There is no better medicine against the dangers of the modern world than to be able to withdraw from it and view and judge it in the light of other civilisations than our own. In studying the classics we are acquiring standards independent of our own age and its prejudices, by which to judge ourselves and it.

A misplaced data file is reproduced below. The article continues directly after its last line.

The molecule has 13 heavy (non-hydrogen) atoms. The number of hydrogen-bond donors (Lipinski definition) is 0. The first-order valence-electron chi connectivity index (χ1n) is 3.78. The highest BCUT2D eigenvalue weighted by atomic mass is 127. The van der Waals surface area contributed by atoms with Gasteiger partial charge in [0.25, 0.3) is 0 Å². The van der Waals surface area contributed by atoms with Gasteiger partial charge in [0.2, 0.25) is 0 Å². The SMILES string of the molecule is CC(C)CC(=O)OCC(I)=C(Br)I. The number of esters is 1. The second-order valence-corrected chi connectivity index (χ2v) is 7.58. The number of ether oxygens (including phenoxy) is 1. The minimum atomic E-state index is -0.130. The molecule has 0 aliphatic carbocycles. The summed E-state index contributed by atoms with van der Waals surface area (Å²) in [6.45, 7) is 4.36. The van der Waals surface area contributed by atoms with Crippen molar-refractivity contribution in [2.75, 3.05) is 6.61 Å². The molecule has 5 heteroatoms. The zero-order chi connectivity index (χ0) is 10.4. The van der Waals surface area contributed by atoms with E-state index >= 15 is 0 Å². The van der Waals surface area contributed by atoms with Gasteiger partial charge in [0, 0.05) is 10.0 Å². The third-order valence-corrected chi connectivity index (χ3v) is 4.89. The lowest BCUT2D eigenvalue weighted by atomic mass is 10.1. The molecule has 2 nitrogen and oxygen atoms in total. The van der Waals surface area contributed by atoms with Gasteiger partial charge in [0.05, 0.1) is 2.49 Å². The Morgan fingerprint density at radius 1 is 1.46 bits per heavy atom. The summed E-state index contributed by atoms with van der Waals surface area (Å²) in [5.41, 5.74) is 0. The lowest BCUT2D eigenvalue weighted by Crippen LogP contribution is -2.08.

Still, this is not the strongest argument for the classics; it is possible to live ignorant of the book of our history and to guess from its later chapters what we have never read, though such guesswork may lead to errors and misconstructions. If the classics are to stand, they must do so on their own merits; the final answer to anyone who asks why we read them must be: Look at Greek literature and Roman civilisation; listen to what the great moderns have said about them. Hear Goethe: “Of all peoples the Greeks have dreamt the dream of life best.” Hear Coleridge: “The Greeks were the masters of all grace, elegance, proportion, fancy, dignity, majesty, of whatever, in short, is capable of being conveyed by defined forms of thought.” Hear Shelley: “Never at any other period has so much energy, beauty, and virtue been developed; never was blind strength and stubborn form so disciplined and rendered subject to the will of man, or that will less repugnant to the dictates of the beautiful and the true, as during the century which preceded the death of Socrates. Of no other epoch in the history of our species have we records and fragments stamped so visibly with the image of the divinity in man.”